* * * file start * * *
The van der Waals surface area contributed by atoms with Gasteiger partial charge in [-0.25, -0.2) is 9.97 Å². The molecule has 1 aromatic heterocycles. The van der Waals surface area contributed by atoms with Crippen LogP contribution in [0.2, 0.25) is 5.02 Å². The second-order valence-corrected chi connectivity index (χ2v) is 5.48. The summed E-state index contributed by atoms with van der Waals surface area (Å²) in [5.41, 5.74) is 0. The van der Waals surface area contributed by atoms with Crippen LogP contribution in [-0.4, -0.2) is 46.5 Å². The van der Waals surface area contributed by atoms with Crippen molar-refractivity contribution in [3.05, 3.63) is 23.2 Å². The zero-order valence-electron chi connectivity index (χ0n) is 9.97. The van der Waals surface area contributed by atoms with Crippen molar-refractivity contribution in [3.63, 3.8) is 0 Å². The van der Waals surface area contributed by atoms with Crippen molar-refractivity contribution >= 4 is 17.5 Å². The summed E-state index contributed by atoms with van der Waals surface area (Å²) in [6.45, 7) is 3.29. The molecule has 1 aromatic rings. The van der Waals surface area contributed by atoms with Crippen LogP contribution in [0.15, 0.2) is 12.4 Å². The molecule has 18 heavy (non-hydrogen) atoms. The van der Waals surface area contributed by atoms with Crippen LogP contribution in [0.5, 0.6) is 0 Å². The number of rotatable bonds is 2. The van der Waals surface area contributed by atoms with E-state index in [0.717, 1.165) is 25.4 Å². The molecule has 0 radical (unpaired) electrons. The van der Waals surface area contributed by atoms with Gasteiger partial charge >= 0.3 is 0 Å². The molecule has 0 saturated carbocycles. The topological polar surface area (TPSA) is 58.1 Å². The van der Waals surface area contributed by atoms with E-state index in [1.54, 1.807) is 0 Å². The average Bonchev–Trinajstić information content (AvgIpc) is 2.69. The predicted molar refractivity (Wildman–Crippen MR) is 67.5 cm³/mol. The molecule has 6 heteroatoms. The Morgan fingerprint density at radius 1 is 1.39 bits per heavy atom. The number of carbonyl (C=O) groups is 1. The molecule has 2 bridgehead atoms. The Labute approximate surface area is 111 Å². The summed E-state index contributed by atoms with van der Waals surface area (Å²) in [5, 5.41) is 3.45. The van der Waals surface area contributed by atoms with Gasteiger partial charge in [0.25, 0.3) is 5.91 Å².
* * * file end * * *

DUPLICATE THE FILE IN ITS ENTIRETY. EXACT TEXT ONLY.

The van der Waals surface area contributed by atoms with Gasteiger partial charge in [-0.25, -0.2) is 9.97 Å². The molecule has 1 aromatic heterocycles. The van der Waals surface area contributed by atoms with Crippen LogP contribution in [0.2, 0.25) is 5.02 Å². The second-order valence-corrected chi connectivity index (χ2v) is 5.48. The summed E-state index contributed by atoms with van der Waals surface area (Å²) in [5.41, 5.74) is 0. The van der Waals surface area contributed by atoms with Crippen LogP contribution in [-0.4, -0.2) is 46.5 Å². The van der Waals surface area contributed by atoms with Crippen molar-refractivity contribution in [3.05, 3.63) is 23.2 Å². The zero-order valence-electron chi connectivity index (χ0n) is 9.97. The van der Waals surface area contributed by atoms with Crippen molar-refractivity contribution in [3.63, 3.8) is 0 Å². The van der Waals surface area contributed by atoms with Crippen molar-refractivity contribution >= 4 is 17.5 Å². The summed E-state index contributed by atoms with van der Waals surface area (Å²) in [6.45, 7) is 3.29. The molecule has 1 aromatic rings. The van der Waals surface area contributed by atoms with Crippen LogP contribution in [0.15, 0.2) is 12.4 Å². The molecule has 18 heavy (non-hydrogen) atoms. The van der Waals surface area contributed by atoms with Crippen LogP contribution in [0.5, 0.6) is 0 Å². The number of rotatable bonds is 2. The van der Waals surface area contributed by atoms with E-state index in [0.717, 1.165) is 25.4 Å². The molecule has 0 radical (unpaired) electrons. The van der Waals surface area contributed by atoms with Gasteiger partial charge >= 0.3 is 0 Å². The molecule has 0 saturated carbocycles. The topological polar surface area (TPSA) is 58.1 Å². The van der Waals surface area contributed by atoms with E-state index in [1.54, 1.807) is 0 Å². The average Bonchev–Trinajstić information content (AvgIpc) is 2.69. The predicted molar refractivity (Wildman–Crippen MR) is 67.5 cm³/mol. The molecule has 6 heteroatoms. The Morgan fingerprint density at radius 1 is 1.39 bits per heavy atom. The number of carbonyl (C=O) groups is 1. The molecule has 2 bridgehead atoms. The Labute approximate surface area is 111 Å². The summed E-state index contributed by atoms with van der Waals surface area (Å²) in [5, 5.41) is 3.45. The van der Waals surface area contributed by atoms with Gasteiger partial charge in [0.25, 0.3) is 5.91 Å².